Theatre Bay Area Chatterbox

Monday, January 4, 2010

Start Making Art

Today's "You've Cott Mail" included an item from David Byrne's (Talking Heads) blog that should twist operas,' symphonies' and museums' panties in a bunch. In response to the LA Opera's staggering $32 million price tag for The Ring Cycle, and its $14 million bailout from the county (according to his post), Byrne suggests that state funding for opera, symphonies and museums should cease, or at least be drastically curtailed, in favor of arts education.


The part that Cott distributed was certainly controversial, but Byrne's post is actually about much more than that. It's about making the arts accessible. That is, it's about making arts-making accessible, rather than throwing money after "dead guys." Now, when I read Cott's outtake, I was at first annoyed at what seemed to be yet another example of either/or. Either we fund large institutions or we fund arts education. Either/or arguments really annoy me--maybe I'm an idealist, but I tend to reject these--what do you call them?--false dichotomies?

So I'm glad I went back to read the whole post. I would excerpted a later paragraph, specifically this one:

"I sense that in the long run there is a greater value for humanity in empowering folks to make and create than there is in teaching them the canon, the great works and the masterpieces. In my opinion, it’s more important that someone learn to make music, to draw, photograph, write or create in any form than it is for them to understand and appreciate Picasso, Warhol or Bill Shakespeare — to say nothing of opry. In the long term it doesn’t matter if students become writers, artists or musicians — though a few might. It's more important that they are able to understand the process of creation, experimentation and discovery — which can then be applied to anything they do, as those processes, deep down, are all similar. It’s an investment in fluorescence."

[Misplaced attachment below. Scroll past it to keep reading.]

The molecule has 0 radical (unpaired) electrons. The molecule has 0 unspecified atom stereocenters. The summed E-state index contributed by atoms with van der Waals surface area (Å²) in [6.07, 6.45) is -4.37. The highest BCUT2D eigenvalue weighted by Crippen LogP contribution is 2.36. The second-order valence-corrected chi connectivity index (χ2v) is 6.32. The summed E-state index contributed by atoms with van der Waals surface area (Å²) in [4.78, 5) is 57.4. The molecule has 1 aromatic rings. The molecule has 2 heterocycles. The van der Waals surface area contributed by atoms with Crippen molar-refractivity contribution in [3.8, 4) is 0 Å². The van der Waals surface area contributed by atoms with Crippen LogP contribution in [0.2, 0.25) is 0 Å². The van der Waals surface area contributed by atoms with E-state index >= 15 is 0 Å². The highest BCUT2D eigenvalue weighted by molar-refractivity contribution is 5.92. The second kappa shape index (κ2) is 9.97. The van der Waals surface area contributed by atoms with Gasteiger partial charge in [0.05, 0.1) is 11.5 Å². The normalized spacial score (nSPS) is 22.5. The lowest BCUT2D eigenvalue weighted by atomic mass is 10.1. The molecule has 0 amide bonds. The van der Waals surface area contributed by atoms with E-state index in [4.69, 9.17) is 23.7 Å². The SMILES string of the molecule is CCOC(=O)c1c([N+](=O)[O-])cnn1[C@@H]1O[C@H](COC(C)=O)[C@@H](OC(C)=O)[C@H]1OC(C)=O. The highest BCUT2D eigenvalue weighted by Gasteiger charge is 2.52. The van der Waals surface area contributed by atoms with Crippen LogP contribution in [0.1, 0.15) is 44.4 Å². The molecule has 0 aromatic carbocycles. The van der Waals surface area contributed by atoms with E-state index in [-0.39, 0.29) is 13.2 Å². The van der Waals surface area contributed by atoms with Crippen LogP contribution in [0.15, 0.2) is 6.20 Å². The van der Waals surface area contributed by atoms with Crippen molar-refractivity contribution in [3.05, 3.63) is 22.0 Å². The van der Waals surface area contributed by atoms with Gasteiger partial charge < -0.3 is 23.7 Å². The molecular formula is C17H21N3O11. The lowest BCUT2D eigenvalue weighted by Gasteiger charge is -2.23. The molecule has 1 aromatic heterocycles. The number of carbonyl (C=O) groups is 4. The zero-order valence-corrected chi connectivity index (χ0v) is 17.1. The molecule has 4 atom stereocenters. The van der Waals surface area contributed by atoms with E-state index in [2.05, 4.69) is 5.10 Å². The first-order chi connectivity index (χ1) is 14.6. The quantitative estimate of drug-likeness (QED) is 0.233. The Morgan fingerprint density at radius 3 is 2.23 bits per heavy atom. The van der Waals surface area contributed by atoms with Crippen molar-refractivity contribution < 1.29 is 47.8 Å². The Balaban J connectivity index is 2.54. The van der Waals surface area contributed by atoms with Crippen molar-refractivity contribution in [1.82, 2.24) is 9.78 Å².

Theatre Bay Area has always--naturally--supported theatremaking. But we've also been following the trend--which has mostly been in the realm of audience development--of artmaking. That is, to get your audiences more engaged, they need to be part of the theatremaking process.

And now more than ever, people seem to be engaged in some mode of creation. Technology has helped: blogs, the relative cheapness of video equipment and editing software, etc. We have a huge DIY movement, and that's got to spill over into artmaking, which has got to spill over into the classroom--that's my hope, at least.

I can certainly see how teenagers, for example, could get a better grasp on Shakespeare and other "dead guys" but engaging in theatremaking to begin with. After all, Shakespeare didn't write for libraries and classrooms, he wrote for the stage.